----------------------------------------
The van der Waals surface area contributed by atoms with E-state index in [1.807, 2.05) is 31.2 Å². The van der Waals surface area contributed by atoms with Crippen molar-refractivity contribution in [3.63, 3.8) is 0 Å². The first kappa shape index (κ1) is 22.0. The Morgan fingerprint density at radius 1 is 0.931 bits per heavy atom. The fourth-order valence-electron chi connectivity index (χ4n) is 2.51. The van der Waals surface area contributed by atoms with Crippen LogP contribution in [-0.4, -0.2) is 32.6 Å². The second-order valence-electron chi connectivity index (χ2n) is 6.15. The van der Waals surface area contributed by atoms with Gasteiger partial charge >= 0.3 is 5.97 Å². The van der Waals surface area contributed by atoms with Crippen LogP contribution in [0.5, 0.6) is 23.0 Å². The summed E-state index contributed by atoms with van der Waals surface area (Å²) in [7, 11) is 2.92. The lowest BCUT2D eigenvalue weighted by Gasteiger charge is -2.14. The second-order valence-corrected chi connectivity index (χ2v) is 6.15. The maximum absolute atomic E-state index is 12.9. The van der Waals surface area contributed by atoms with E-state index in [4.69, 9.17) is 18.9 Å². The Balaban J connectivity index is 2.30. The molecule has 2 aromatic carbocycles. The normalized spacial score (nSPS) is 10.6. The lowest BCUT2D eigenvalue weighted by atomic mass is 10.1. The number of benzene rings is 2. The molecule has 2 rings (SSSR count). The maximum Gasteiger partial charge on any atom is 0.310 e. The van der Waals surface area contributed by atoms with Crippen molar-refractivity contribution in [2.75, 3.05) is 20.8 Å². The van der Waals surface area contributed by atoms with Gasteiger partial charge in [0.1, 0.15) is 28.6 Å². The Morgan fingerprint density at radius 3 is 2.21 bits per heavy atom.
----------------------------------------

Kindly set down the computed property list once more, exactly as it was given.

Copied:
The van der Waals surface area contributed by atoms with E-state index in [1.807, 2.05) is 31.2 Å². The van der Waals surface area contributed by atoms with Crippen molar-refractivity contribution in [3.63, 3.8) is 0 Å². The first kappa shape index (κ1) is 22.0. The Morgan fingerprint density at radius 1 is 0.931 bits per heavy atom. The fourth-order valence-electron chi connectivity index (χ4n) is 2.51. The van der Waals surface area contributed by atoms with Crippen LogP contribution in [-0.4, -0.2) is 32.6 Å². The second-order valence-electron chi connectivity index (χ2n) is 6.15. The van der Waals surface area contributed by atoms with Gasteiger partial charge >= 0.3 is 5.97 Å². The van der Waals surface area contributed by atoms with Crippen LogP contribution in [0.5, 0.6) is 23.0 Å². The summed E-state index contributed by atoms with van der Waals surface area (Å²) in [7, 11) is 2.92. The lowest BCUT2D eigenvalue weighted by Gasteiger charge is -2.14. The second-order valence-corrected chi connectivity index (χ2v) is 6.15. The maximum absolute atomic E-state index is 12.9. The van der Waals surface area contributed by atoms with E-state index in [4.69, 9.17) is 18.9 Å². The Balaban J connectivity index is 2.30. The molecule has 2 aromatic carbocycles. The normalized spacial score (nSPS) is 10.6. The lowest BCUT2D eigenvalue weighted by atomic mass is 10.1. The number of benzene rings is 2. The molecule has 2 rings (SSSR count). The maximum Gasteiger partial charge on any atom is 0.310 e. The van der Waals surface area contributed by atoms with Crippen molar-refractivity contribution in [2.75, 3.05) is 20.8 Å². The van der Waals surface area contributed by atoms with Gasteiger partial charge in [0.1, 0.15) is 28.6 Å². The Morgan fingerprint density at radius 3 is 2.21 bits per heavy atom.